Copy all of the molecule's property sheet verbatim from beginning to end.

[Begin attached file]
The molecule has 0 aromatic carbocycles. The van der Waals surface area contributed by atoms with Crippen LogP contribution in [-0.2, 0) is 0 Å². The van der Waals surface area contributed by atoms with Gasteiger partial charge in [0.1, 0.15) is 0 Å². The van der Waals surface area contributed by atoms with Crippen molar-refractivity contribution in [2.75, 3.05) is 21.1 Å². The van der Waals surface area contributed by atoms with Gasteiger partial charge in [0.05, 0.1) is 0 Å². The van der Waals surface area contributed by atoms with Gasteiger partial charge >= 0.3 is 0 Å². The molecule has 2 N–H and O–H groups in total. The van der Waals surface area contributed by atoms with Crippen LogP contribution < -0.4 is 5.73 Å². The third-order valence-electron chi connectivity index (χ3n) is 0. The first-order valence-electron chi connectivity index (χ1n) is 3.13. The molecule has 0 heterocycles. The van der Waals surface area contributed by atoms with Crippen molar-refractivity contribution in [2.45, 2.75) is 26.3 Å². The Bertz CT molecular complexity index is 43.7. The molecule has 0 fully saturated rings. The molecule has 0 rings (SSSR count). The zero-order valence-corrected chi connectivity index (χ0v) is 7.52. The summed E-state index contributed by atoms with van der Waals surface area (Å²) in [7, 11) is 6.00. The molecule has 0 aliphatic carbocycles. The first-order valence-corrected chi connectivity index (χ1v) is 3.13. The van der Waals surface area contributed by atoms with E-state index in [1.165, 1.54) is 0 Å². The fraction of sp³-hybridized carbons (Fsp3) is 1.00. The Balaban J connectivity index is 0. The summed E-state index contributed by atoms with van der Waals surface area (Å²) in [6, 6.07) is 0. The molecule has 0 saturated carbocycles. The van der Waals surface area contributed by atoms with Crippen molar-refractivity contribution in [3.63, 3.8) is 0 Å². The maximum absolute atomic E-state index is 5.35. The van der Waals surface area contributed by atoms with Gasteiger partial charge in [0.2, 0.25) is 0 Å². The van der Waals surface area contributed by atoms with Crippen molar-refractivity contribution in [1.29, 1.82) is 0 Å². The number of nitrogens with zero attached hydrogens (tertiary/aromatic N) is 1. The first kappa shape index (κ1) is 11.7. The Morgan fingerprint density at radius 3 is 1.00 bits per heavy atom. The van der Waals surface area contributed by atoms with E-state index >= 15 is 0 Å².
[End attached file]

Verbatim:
The molecule has 0 aromatic carbocycles. The van der Waals surface area contributed by atoms with Crippen LogP contribution in [-0.2, 0) is 0 Å². The van der Waals surface area contributed by atoms with Gasteiger partial charge in [0.1, 0.15) is 0 Å². The van der Waals surface area contributed by atoms with Crippen molar-refractivity contribution in [2.75, 3.05) is 21.1 Å². The van der Waals surface area contributed by atoms with Gasteiger partial charge in [0.05, 0.1) is 0 Å². The van der Waals surface area contributed by atoms with Gasteiger partial charge >= 0.3 is 0 Å². The molecule has 2 N–H and O–H groups in total. The van der Waals surface area contributed by atoms with Crippen LogP contribution < -0.4 is 5.73 Å². The third-order valence-electron chi connectivity index (χ3n) is 0. The first-order valence-electron chi connectivity index (χ1n) is 3.13. The molecule has 0 heterocycles. The van der Waals surface area contributed by atoms with Crippen molar-refractivity contribution in [2.45, 2.75) is 26.3 Å². The Bertz CT molecular complexity index is 43.7. The molecule has 0 fully saturated rings. The molecule has 0 rings (SSSR count). The zero-order valence-corrected chi connectivity index (χ0v) is 7.52. The summed E-state index contributed by atoms with van der Waals surface area (Å²) in [7, 11) is 6.00. The molecule has 0 aliphatic carbocycles. The first-order valence-corrected chi connectivity index (χ1v) is 3.13. The van der Waals surface area contributed by atoms with E-state index in [1.165, 1.54) is 0 Å². The fraction of sp³-hybridized carbons (Fsp3) is 1.00. The Balaban J connectivity index is 0. The summed E-state index contributed by atoms with van der Waals surface area (Å²) in [6, 6.07) is 0. The molecule has 0 saturated carbocycles. The van der Waals surface area contributed by atoms with Crippen molar-refractivity contribution in [3.63, 3.8) is 0 Å². The maximum absolute atomic E-state index is 5.35. The van der Waals surface area contributed by atoms with Gasteiger partial charge in [0.2, 0.25) is 0 Å². The van der Waals surface area contributed by atoms with Crippen molar-refractivity contribution in [1.29, 1.82) is 0 Å². The number of nitrogens with zero attached hydrogens (tertiary/aromatic N) is 1. The first kappa shape index (κ1) is 11.7. The Morgan fingerprint density at radius 3 is 1.00 bits per heavy atom. The van der Waals surface area contributed by atoms with E-state index >= 15 is 0 Å².